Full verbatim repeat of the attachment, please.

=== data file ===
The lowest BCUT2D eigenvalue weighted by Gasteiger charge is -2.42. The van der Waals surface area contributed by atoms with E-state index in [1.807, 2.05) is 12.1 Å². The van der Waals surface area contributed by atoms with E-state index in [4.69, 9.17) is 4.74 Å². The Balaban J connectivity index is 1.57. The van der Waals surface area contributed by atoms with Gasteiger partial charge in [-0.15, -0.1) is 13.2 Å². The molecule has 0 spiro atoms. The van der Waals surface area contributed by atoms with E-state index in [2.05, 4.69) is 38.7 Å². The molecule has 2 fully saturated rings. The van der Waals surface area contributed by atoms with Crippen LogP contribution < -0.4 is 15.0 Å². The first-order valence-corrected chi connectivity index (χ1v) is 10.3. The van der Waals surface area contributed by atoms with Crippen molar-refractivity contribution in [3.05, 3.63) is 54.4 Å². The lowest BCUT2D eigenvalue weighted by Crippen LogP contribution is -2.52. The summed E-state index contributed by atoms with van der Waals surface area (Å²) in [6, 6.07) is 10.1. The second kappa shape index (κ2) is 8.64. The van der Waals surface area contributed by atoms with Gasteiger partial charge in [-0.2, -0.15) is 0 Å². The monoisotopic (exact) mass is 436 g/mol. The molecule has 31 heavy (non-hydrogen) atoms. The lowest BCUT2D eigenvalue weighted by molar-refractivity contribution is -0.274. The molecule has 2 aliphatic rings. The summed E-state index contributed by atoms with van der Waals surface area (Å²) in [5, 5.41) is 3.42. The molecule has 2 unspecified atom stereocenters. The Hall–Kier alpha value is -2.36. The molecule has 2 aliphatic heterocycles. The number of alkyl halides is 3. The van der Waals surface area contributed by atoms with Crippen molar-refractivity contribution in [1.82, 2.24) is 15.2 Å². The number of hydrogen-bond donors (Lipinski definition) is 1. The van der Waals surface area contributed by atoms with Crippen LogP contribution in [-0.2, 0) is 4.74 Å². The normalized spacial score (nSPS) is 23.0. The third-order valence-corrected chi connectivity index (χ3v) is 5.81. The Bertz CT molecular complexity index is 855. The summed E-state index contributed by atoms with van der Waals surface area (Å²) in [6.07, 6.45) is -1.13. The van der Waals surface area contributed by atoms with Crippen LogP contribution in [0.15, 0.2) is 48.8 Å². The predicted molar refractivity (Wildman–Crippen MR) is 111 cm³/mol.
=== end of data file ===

The lowest BCUT2D eigenvalue weighted by Gasteiger charge is -2.42. The van der Waals surface area contributed by atoms with E-state index in [1.807, 2.05) is 12.1 Å². The van der Waals surface area contributed by atoms with E-state index in [4.69, 9.17) is 4.74 Å². The Balaban J connectivity index is 1.57. The van der Waals surface area contributed by atoms with Gasteiger partial charge in [-0.15, -0.1) is 13.2 Å². The molecule has 0 spiro atoms. The van der Waals surface area contributed by atoms with E-state index in [2.05, 4.69) is 38.7 Å². The molecule has 2 fully saturated rings. The van der Waals surface area contributed by atoms with Crippen LogP contribution < -0.4 is 15.0 Å². The first-order valence-corrected chi connectivity index (χ1v) is 10.3. The van der Waals surface area contributed by atoms with Crippen molar-refractivity contribution in [3.05, 3.63) is 54.4 Å². The lowest BCUT2D eigenvalue weighted by Crippen LogP contribution is -2.52. The summed E-state index contributed by atoms with van der Waals surface area (Å²) in [6, 6.07) is 10.1. The second kappa shape index (κ2) is 8.64. The van der Waals surface area contributed by atoms with Gasteiger partial charge in [-0.2, -0.15) is 0 Å². The monoisotopic (exact) mass is 436 g/mol. The molecule has 31 heavy (non-hydrogen) atoms. The lowest BCUT2D eigenvalue weighted by molar-refractivity contribution is -0.274. The molecule has 2 aliphatic rings. The summed E-state index contributed by atoms with van der Waals surface area (Å²) in [5, 5.41) is 3.42. The molecule has 2 unspecified atom stereocenters. The Hall–Kier alpha value is -2.36. The molecule has 2 aliphatic heterocycles. The number of alkyl halides is 3. The van der Waals surface area contributed by atoms with Crippen molar-refractivity contribution in [1.82, 2.24) is 15.2 Å². The number of hydrogen-bond donors (Lipinski definition) is 1. The van der Waals surface area contributed by atoms with Crippen LogP contribution in [-0.2, 0) is 4.74 Å². The normalized spacial score (nSPS) is 23.0. The third-order valence-corrected chi connectivity index (χ3v) is 5.81. The Bertz CT molecular complexity index is 855. The summed E-state index contributed by atoms with van der Waals surface area (Å²) in [6.07, 6.45) is -1.13. The van der Waals surface area contributed by atoms with Crippen LogP contribution in [0.15, 0.2) is 48.8 Å². The predicted molar refractivity (Wildman–Crippen MR) is 111 cm³/mol.